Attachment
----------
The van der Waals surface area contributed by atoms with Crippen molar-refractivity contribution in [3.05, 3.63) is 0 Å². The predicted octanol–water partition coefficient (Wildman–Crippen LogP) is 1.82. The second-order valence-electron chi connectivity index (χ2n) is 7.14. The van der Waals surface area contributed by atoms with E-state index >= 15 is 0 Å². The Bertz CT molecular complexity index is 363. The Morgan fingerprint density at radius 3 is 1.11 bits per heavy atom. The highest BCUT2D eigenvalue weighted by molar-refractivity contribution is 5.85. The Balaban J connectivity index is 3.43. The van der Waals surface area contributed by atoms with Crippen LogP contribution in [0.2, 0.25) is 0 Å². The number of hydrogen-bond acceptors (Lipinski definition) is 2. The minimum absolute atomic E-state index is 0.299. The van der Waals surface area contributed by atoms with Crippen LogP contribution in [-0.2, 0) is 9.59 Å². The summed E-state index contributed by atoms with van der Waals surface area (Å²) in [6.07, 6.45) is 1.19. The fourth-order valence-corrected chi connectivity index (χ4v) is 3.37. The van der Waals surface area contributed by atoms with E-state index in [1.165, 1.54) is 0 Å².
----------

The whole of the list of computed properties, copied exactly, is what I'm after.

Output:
The van der Waals surface area contributed by atoms with Crippen molar-refractivity contribution in [3.05, 3.63) is 0 Å². The predicted octanol–water partition coefficient (Wildman–Crippen LogP) is 1.82. The second-order valence-electron chi connectivity index (χ2n) is 7.14. The van der Waals surface area contributed by atoms with E-state index >= 15 is 0 Å². The Bertz CT molecular complexity index is 363. The Morgan fingerprint density at radius 3 is 1.11 bits per heavy atom. The highest BCUT2D eigenvalue weighted by molar-refractivity contribution is 5.85. The Balaban J connectivity index is 3.43. The van der Waals surface area contributed by atoms with Crippen LogP contribution in [0.2, 0.25) is 0 Å². The number of hydrogen-bond acceptors (Lipinski definition) is 2. The minimum absolute atomic E-state index is 0.299. The van der Waals surface area contributed by atoms with Crippen LogP contribution in [-0.2, 0) is 9.59 Å². The summed E-state index contributed by atoms with van der Waals surface area (Å²) in [6.07, 6.45) is 1.19. The fourth-order valence-corrected chi connectivity index (χ4v) is 3.37. The van der Waals surface area contributed by atoms with E-state index in [1.165, 1.54) is 0 Å².